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Medication, Supplements & Injections

Pain killers

The painkillers listed below can be used before you do any activity that usually causes pain (such as when you go out walking) so that you can perform that activity with less discomfort. They can also be used before bed, or throughout the night if you are suffering from any sleep disturbance due to your symptoms.

Non-steroidal anti-inflammatory drugs (NSAID) creams:

Such as Ibuprofen or diclofenac.

These can be rubbed into the skin over the knee to provide you with periods of pain relief that can last for several hours at a time. They have fewer side-effects and are safer than NSAID tablets, and therefore should always be tried first. They can also be used alongside NSAID tablets, which may allow you to take less tablets if you supplement these with the creams and gels. You can buy these in pharmacies, but can get a stronger dose on prescription from your GP.

Non-steroidal anti-inflammatory drugs (NSAID) tablets:

Such as Ibuprofen, or stronger versions like Naproxen which you can get on prescription from your GP.

Some people are intolerant to anti-inflammatory tablets due to other health conditions, so if you are in doubt then make sure to discuss this with your GP. They also can cause side-effects and should be taken at the lowest dose that works for you, for the shortest possible time, and usually with other tablets to protect the stomach which your GP can prescribe. The longer you take them and the higher the dose, the greater the risk of side effects, such as kidney damage, bleeding from the stomach, heart attacks and strokes. If you already have kidney or heart problems, your risk is higher.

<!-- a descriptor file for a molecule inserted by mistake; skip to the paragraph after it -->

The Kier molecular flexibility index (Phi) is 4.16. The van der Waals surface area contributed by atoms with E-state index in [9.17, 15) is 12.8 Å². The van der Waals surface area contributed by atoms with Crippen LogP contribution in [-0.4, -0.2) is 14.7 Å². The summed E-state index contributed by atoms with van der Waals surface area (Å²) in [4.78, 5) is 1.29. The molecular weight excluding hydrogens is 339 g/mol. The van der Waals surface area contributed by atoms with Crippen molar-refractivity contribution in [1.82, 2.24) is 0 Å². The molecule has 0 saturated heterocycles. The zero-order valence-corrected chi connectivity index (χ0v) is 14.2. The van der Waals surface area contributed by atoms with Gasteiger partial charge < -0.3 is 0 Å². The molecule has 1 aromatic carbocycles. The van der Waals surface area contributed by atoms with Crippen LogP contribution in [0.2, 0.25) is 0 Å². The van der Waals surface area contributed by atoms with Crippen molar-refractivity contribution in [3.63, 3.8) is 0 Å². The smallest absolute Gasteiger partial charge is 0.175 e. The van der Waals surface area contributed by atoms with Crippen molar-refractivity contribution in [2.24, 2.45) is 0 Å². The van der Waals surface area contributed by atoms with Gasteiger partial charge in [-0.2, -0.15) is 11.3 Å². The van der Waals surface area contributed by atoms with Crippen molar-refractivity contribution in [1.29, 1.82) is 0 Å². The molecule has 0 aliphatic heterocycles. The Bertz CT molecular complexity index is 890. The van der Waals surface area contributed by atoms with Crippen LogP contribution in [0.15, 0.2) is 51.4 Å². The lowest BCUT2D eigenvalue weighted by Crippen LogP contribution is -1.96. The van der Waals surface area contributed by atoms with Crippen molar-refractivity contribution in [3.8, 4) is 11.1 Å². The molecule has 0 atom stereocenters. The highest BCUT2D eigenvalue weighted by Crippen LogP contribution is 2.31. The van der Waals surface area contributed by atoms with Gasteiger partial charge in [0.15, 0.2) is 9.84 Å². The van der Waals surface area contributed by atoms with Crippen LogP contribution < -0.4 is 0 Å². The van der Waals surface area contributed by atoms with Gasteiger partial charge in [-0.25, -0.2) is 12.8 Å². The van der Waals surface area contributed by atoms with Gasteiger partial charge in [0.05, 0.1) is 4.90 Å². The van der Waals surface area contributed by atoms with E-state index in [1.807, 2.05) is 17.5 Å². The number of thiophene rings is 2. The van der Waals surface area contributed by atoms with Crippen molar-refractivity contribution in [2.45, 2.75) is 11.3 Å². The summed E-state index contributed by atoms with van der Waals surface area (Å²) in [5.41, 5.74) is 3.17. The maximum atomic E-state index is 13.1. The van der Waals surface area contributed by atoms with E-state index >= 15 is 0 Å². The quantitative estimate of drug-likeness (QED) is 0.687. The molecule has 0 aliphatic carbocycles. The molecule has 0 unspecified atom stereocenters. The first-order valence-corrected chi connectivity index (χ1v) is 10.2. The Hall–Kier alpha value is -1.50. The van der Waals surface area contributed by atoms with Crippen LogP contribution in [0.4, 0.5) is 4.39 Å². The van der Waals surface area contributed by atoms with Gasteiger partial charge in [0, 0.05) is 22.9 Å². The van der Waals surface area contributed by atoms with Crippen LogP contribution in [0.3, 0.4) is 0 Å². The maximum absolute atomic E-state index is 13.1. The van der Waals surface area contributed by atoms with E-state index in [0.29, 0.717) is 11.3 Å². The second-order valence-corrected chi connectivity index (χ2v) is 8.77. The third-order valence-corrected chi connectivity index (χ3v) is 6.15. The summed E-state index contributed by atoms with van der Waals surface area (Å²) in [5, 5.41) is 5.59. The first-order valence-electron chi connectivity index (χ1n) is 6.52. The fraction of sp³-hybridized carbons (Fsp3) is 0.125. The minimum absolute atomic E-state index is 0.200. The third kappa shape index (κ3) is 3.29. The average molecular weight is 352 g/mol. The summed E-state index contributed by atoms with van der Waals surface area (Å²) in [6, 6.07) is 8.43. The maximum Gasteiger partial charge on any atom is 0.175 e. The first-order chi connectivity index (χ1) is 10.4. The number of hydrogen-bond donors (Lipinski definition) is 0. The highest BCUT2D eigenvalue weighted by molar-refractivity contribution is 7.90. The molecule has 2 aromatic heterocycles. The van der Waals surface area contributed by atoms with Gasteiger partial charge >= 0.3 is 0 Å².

Capsaicin cream:

This is a cream which you rub into your skin over the knee where you feel pain. It contains an ingredient from chilli peppers so burns a bit when you put it on, but research has shown that it is effective at reducing arthritic knee pain for a few hours at a time. You need to use it 3-4 times a day for several weeks to get the benefit, so don’t give up on it before you’ve given it a chance! You can only get this on prescription from your GP.

Weak Opioids (such as Codeine):

You should only take these if you are intolerant of NSAIDs.. Opioids can cause side effects and addiction, so you should take the lowest dose possible for the shortest time possible.


Paracetamol is not recommended for use in osteoarthritis as research has not demonstrated that it is particularly useful for managing osteoarthritic pain.



There is no convincing evidence that any supplements are effective at stopping or delaying the development of osteoarthritis, nor that they significantly improve symptoms. They therefore are not recommended in any current treatment guidelines.

The theoretical principles behind some more popular supplements are discussed below for your information, however:

Glucosamine and Chondroitin

Glucosamine and Chondroitin are components of joint cartilage and have historically been prescribed as supplements to help improve cartilage health, however the most recent guidelines suggest that these are no more beneficial than placebo medications, and their use therefore is no longer recommended.

Fish Oils

Fish oil supplements (particularly Omega-3 fatty acids – or the vegan equivalent from algae-based supplements) have potent anti-inflammatory properties, and have been shown to reduce joint pain, stiffness and swelling in rheumatoid arthritis more than osteoarthritis. They also have the added benefit of protecting against heart disease and dementia. High dose fish oil supplements can thin the blood and may interact wth anticoagulant medicines such as warfarin, so it’s always best to discuss these with your GP before taking them if you are in any doubt.